Our Story Week 11

Our Story blog

You can’t accept the message of Jesus without accepting the mission of Jesus! That was the point of last weekend’s message from Acts 13-14. Sent out by the church in Antioch, Paul and Barnabas took the first mission trip recorded in Our Story (the New Testament book of Acts). And talk about commitment to the mission. Nearly stoned to death. Run out of town. Not only did they keep sharing the gospel. They went back to the very towns where they were most unwelcome.

Charles Spurgeon said, “Every Christian is either a missionary or an imposter.” Being a missionary doesn’t necessarily mean you have to go to a faraway place to make disciples. It simply means you are on the mission to make disciples wherever you go. That’s what Jesus expects of every one of his disciples, to be a disciple-maker. Our excuse is often that we don’t know enough or aren’t mature enough. But could it be that it’s in the very process of doing what Jesus told us to do (make disciples), that we ourselves become better, stronger disciples? Are you a missionary or an imposter?

If you missed this message from last week, you can watch it at here:

Our Story Week 10

Our Story blog

The church is an unstoppable force. It can’t be thwarted by the opposition. It can’t be bungled by its members. Though it has been threatened, persecuted and maligned, it has thrived for over 2,000 years. The story in Acts 12 reminds us that the death of a apostolic leader can’t stop the church. The imprisonment of its primary spokesman can’t stop the church. Not even the strategic opposition of an evil ruler can stop the church. The church is an unstoppable force. It should come as no surprise to us. Jesus told his disciples, “I will build my church and the gates of hell shall not prevail against it” (Matthew 16:18).

While that may not be anything new to you, maybe what we needed to be reminded of from Our Story is that the church is an unstoppable force, even when it doesn’t feel like it. As Acts 12 opened, James was dead, Peter was in prison, and Herod was gaining popularity. By the end of the chapter, Herod was dead, Peter was free, and the church was gaining in power. Things are not always as they appear to be. Many times throughout history, the future of the church looked bleak; bibles burned, church buildings ransacked, Christians tortured and killed. Unfortunately, many of those same things are happening right now in places around the world. But the truth is, no matter what opposition is thrown in its path, when the church of Jesus Christ is what it’s intended to be, it is an unstoppable force.

I’m glad to be on the winning team!

If you missed this message from last week, you can watch it here or at https://youtu.be/p3cboE4mfs4.

If you’re interested in learning more about present day persecution of the church, check out Open Doors or The Voice of the Martyrs.

The video, “Susan from Uganda” that was shown last Sunday is here or at https://youtu.be/R27pSpWgmBE.

Our Story Week 9

Our Story blog

In chapter10, we have the longest running narrative in the book of Acts. Luke, the author, dedicated a lot of text to this story because it was important to him personally. It is also a pivotal moment in Our Story as the gospel is finally going to reach a non-Jewish audience. In Acts 10, the Holy Spirit opens wide the door of salvation to a previously overlooked crowd. It is the story of the first Gentiles becoming a part of Our Story, the church. While it was nothing new in God’s playbook, those early disciples were just beginning to see God’s inclusion of the Gentiles as the Holy Spirit prompted them to connect with this unreached people group.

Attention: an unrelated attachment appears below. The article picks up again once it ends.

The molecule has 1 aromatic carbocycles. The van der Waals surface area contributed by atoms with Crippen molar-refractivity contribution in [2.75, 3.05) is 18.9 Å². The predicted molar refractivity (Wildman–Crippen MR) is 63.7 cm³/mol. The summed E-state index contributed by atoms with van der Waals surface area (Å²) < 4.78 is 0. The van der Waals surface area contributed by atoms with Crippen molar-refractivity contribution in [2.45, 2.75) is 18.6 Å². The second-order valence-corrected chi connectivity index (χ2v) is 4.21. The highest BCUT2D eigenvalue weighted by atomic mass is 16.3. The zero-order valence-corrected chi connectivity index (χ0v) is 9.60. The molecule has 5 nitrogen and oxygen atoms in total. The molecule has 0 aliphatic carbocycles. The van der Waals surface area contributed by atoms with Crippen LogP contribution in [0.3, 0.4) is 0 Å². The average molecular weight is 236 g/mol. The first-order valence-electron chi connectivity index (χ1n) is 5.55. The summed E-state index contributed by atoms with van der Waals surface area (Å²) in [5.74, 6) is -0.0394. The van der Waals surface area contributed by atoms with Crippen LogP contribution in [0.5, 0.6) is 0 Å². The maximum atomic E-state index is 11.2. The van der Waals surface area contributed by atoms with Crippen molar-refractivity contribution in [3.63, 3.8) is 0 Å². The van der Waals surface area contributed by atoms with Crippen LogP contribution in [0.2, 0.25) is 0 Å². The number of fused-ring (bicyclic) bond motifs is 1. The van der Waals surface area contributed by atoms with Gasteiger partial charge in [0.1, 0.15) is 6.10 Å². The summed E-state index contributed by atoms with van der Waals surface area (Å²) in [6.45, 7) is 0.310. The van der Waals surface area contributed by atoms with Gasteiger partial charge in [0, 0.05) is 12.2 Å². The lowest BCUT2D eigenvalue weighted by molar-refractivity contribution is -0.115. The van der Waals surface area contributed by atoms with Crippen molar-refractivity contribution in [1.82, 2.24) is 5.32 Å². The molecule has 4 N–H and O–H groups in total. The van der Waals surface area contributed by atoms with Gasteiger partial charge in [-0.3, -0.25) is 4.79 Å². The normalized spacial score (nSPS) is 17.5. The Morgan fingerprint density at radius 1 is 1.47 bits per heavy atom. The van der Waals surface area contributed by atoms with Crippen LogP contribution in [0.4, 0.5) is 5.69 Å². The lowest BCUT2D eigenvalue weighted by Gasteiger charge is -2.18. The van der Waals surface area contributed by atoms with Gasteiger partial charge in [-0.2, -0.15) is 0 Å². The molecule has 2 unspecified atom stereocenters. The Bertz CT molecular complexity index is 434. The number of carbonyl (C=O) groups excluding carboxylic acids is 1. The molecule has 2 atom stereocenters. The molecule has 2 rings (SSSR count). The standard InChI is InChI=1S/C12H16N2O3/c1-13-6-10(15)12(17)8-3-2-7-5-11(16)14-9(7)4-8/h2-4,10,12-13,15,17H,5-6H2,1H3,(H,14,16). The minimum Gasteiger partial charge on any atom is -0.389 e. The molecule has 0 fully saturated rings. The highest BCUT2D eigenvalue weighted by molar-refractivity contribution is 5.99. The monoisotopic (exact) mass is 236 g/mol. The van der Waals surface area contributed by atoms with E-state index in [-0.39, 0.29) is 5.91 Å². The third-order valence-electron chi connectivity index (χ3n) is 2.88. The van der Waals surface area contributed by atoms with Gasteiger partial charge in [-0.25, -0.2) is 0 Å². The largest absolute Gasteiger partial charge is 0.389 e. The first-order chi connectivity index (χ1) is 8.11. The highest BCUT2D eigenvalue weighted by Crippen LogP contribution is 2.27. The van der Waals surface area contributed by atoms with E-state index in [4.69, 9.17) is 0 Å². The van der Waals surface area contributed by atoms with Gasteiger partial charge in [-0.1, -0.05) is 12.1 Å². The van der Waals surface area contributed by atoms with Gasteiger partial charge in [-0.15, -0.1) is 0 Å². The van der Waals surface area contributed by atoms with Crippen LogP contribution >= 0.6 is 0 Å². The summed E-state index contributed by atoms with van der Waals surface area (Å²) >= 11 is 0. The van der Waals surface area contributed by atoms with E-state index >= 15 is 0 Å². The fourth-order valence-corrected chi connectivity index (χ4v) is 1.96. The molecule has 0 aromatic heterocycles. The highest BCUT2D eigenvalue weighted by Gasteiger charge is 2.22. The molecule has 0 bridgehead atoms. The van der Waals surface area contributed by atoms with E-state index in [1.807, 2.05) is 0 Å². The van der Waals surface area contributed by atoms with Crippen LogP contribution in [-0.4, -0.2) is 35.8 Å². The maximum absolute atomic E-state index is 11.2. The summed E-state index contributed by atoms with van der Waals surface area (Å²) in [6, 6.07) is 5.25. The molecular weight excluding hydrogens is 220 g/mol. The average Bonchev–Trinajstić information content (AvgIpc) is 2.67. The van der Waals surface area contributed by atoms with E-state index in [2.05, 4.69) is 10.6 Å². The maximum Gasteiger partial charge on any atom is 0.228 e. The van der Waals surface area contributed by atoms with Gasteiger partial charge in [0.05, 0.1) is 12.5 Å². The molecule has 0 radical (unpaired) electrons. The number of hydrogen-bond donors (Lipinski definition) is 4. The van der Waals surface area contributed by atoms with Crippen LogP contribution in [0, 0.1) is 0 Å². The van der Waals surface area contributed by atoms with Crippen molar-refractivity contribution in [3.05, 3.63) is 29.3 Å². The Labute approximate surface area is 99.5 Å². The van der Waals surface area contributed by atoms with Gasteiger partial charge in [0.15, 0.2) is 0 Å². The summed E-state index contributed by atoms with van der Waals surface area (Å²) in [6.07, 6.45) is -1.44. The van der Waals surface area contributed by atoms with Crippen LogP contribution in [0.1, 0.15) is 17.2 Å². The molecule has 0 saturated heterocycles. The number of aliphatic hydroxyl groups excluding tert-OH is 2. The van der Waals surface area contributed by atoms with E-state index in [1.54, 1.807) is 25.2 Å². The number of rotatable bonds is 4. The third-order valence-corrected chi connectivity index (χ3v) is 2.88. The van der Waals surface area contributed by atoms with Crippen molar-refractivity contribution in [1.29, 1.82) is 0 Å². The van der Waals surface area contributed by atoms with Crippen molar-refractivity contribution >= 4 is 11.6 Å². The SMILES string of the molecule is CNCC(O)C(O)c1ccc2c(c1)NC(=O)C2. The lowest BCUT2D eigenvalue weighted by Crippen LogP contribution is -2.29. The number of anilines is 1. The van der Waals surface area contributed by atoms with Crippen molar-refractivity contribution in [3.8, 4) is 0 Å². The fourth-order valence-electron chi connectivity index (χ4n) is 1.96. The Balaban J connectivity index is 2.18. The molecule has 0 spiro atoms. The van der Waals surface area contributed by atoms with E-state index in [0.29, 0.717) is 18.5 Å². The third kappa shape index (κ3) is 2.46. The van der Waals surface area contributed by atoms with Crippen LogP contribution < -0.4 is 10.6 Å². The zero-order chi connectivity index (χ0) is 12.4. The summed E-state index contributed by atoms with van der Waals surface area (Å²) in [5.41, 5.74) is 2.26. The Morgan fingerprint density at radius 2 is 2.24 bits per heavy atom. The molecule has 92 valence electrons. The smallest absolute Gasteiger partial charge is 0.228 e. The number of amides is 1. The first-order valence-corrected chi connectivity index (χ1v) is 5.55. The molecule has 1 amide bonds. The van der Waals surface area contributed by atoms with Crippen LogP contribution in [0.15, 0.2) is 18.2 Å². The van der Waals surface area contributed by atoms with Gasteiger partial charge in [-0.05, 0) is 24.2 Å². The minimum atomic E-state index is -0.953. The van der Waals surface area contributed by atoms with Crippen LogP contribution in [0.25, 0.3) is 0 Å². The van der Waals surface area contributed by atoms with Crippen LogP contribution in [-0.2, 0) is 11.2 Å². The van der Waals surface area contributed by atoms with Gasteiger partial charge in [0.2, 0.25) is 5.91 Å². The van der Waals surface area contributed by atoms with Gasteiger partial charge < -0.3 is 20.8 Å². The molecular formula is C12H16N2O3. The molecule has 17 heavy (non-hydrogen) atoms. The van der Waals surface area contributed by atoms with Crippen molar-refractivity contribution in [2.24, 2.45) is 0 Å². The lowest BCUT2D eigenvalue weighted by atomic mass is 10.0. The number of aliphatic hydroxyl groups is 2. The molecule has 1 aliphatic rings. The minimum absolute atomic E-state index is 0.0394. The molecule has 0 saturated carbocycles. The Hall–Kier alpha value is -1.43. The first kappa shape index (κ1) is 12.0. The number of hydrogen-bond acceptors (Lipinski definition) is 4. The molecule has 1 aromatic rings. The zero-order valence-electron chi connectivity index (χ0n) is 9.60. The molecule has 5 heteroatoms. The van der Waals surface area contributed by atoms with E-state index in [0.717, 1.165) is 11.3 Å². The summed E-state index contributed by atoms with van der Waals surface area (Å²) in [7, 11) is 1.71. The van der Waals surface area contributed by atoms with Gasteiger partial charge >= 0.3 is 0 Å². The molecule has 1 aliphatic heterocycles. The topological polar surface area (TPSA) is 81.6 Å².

This story was personal for the Apostle Peter because he had to overcome barriers that he (and others) had created between himself and “those people.” Gentiles ate the wrong food, were uncircumcised and unclean. What’s a good Jewish boy to do? The Lord told Peter, “Do not call anything impure that God has made clean.” In other words, quit excluding things (and more importantly, people) that God has created.

So we posed three questions to help make some personal application from this story:
1. What artificial religious markers have you established? Filters that you have used to judge people? Like…Do they dress appropriately? Do they go to church (at the frequency I deem appropriate)? Do they have a tattoo? Do they pray before meals?
2. Who have you written off? Which people don’t even seem to be on your radar? The happy-hour party crowd, the sexually broken, the Muslim community, parents with kids in DHS custody, an unreached people group in a place you’ve never heard of.
3. What would it take for God to move you? What would need to happen for you to cross that boundary and love those people? A Peter-like revelation from God, a visit from an angel, persecution because of your faith?

God does not show favoritism. And neither should we. Our Story is about people developing a heart like God’s. And loving people like God. And partnering with God to make sure as many as possible are included in his forever family. If you’re a believer, don’t miss the big picture. Don’t get caught up in trivial pursuits and miss the big news – God loves the world!

If you missed this message from last week, you can watch it here:

Our Story Week 8

Our Story blog

It’s hard to believe we’re eight weeks into Our Story. We left off last Sunday in Acts 9 with an unexpected twist in the plot. Saul, chief persecutor and public enemy number one of the church has a personal encounter with Jesus. This divine appointment left his life transformed and his future reshaped. He went from church-hater to church leader, from murderer to messenger, from just Saul to the Apostle Paul.

There’s only one explanation for that kind of happening – the grace of God. In fact, you could describe grace as an unexpected twist in the plot. Grace, by definition, is undeserved. It’s unfair. It’s unreasonable. And it’s the one thing the church has to offer that can’t be found anywhere else. We are saved by grace. We are forgiven because of grace. We are loved by God because of grace. You can’t do enough good to earn it. And you can’t have done enough bad to be exempt from it. It is truly good news and it’s the message of the church. It’s what we have to offer. It’s our story!